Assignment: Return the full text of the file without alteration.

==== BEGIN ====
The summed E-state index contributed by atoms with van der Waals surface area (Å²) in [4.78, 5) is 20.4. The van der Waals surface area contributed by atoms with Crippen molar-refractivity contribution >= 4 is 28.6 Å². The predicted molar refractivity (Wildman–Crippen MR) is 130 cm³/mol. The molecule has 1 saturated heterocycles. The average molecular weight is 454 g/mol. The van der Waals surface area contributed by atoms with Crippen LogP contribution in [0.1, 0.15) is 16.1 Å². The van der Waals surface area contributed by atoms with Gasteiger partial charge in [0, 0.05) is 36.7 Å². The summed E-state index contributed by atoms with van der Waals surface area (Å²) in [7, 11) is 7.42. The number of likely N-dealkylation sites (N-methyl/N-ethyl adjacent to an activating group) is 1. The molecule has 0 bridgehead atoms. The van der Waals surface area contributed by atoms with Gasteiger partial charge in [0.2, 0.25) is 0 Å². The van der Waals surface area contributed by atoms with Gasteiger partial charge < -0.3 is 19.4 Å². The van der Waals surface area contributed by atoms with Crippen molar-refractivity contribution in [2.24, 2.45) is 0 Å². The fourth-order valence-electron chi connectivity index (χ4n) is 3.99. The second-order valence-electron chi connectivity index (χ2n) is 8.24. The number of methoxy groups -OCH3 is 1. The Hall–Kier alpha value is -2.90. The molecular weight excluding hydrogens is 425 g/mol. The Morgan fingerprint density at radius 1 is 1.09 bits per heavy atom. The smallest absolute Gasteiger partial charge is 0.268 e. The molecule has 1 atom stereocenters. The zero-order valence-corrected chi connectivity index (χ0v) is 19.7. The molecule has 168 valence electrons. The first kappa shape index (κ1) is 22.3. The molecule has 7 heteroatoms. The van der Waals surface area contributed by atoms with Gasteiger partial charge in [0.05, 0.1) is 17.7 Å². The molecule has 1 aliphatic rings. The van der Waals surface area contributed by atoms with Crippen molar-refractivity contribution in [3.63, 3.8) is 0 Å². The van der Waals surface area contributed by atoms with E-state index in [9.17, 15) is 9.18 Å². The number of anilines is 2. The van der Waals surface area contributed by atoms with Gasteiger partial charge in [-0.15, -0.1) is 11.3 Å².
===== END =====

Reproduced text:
The summed E-state index contributed by atoms with van der Waals surface area (Å²) in [4.78, 5) is 20.4. The van der Waals surface area contributed by atoms with Crippen molar-refractivity contribution >= 4 is 28.6 Å². The predicted molar refractivity (Wildman–Crippen MR) is 130 cm³/mol. The molecule has 1 saturated heterocycles. The average molecular weight is 454 g/mol. The van der Waals surface area contributed by atoms with Crippen LogP contribution in [0.1, 0.15) is 16.1 Å². The van der Waals surface area contributed by atoms with Gasteiger partial charge in [0, 0.05) is 36.7 Å². The summed E-state index contributed by atoms with van der Waals surface area (Å²) in [7, 11) is 7.42. The number of likely N-dealkylation sites (N-methyl/N-ethyl adjacent to an activating group) is 1. The molecule has 0 bridgehead atoms. The van der Waals surface area contributed by atoms with Gasteiger partial charge in [0.2, 0.25) is 0 Å². The van der Waals surface area contributed by atoms with Gasteiger partial charge < -0.3 is 19.4 Å². The van der Waals surface area contributed by atoms with Crippen molar-refractivity contribution in [2.24, 2.45) is 0 Å². The fourth-order valence-electron chi connectivity index (χ4n) is 3.99. The second-order valence-electron chi connectivity index (χ2n) is 8.24. The number of methoxy groups -OCH3 is 1. The Hall–Kier alpha value is -2.90. The molecular weight excluding hydrogens is 425 g/mol. The Morgan fingerprint density at radius 1 is 1.09 bits per heavy atom. The smallest absolute Gasteiger partial charge is 0.268 e. The molecule has 1 atom stereocenters. The zero-order valence-corrected chi connectivity index (χ0v) is 19.7. The molecule has 168 valence electrons. The first kappa shape index (κ1) is 22.3. The molecule has 7 heteroatoms. The van der Waals surface area contributed by atoms with Gasteiger partial charge in [0.05, 0.1) is 17.7 Å². The molecule has 1 aliphatic rings. The van der Waals surface area contributed by atoms with Crippen molar-refractivity contribution in [3.63, 3.8) is 0 Å². The van der Waals surface area contributed by atoms with E-state index in [9.17, 15) is 9.18 Å². The number of anilines is 2. The van der Waals surface area contributed by atoms with Gasteiger partial charge in [-0.15, -0.1) is 11.3 Å².